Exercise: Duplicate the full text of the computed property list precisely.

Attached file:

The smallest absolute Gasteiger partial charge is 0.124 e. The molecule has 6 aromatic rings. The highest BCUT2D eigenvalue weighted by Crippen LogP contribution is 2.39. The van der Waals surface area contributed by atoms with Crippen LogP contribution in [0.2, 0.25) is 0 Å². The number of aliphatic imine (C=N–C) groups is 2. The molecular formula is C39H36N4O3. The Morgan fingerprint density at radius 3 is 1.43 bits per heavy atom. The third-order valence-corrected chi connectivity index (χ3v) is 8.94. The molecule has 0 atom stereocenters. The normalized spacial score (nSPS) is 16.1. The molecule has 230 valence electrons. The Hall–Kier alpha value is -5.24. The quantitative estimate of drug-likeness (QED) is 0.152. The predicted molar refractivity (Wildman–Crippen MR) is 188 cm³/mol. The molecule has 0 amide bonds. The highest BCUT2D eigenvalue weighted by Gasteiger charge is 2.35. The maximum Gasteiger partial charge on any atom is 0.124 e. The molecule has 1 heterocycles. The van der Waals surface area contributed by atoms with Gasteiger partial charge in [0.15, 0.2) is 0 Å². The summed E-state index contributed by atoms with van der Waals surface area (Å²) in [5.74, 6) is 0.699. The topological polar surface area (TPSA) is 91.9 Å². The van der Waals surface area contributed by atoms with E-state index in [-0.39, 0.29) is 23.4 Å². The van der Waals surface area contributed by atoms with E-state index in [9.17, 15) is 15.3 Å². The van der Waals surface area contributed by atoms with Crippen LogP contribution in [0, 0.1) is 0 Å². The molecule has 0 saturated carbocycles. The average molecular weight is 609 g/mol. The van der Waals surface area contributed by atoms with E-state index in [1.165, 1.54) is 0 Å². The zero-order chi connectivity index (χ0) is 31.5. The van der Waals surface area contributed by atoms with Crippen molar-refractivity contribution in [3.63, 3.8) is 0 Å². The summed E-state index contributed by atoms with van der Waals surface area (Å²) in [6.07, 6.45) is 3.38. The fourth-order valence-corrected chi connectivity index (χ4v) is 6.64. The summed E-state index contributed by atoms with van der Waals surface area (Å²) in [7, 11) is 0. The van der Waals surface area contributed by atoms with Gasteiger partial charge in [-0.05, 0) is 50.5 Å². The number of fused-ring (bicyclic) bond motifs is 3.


The smallest absolute Gasteiger partial charge is 0.124 e. The molecule has 6 aromatic rings. The highest BCUT2D eigenvalue weighted by Crippen LogP contribution is 2.39. The van der Waals surface area contributed by atoms with Crippen LogP contribution in [0.2, 0.25) is 0 Å². The number of aliphatic imine (C=N–C) groups is 2. The molecular formula is C39H36N4O3. The Morgan fingerprint density at radius 3 is 1.43 bits per heavy atom. The third-order valence-corrected chi connectivity index (χ3v) is 8.94. The molecule has 0 atom stereocenters. The normalized spacial score (nSPS) is 16.1. The molecule has 230 valence electrons. The Hall–Kier alpha value is -5.24. The quantitative estimate of drug-likeness (QED) is 0.152. The predicted molar refractivity (Wildman–Crippen MR) is 188 cm³/mol. The molecule has 0 amide bonds. The highest BCUT2D eigenvalue weighted by Gasteiger charge is 2.35. The maximum Gasteiger partial charge on any atom is 0.124 e. The molecule has 1 heterocycles. The van der Waals surface area contributed by atoms with Gasteiger partial charge in [0.15, 0.2) is 0 Å². The summed E-state index contributed by atoms with van der Waals surface area (Å²) in [5.74, 6) is 0.699. The topological polar surface area (TPSA) is 91.9 Å². The van der Waals surface area contributed by atoms with E-state index in [-0.39, 0.29) is 23.4 Å². The van der Waals surface area contributed by atoms with E-state index in [9.17, 15) is 15.3 Å². The van der Waals surface area contributed by atoms with Crippen LogP contribution in [0, 0.1) is 0 Å². The molecule has 0 saturated carbocycles. The average molecular weight is 609 g/mol. The van der Waals surface area contributed by atoms with E-state index in [1.165, 1.54) is 0 Å². The zero-order chi connectivity index (χ0) is 31.5. The van der Waals surface area contributed by atoms with Crippen molar-refractivity contribution in [3.63, 3.8) is 0 Å². The summed E-state index contributed by atoms with van der Waals surface area (Å²) in [6.07, 6.45) is 3.38. The fourth-order valence-corrected chi connectivity index (χ4v) is 6.64. The summed E-state index contributed by atoms with van der Waals surface area (Å²) in [7, 11) is 0. The van der Waals surface area contributed by atoms with Gasteiger partial charge in [-0.05, 0) is 50.5 Å². The number of fused-ring (bicyclic) bond motifs is 3.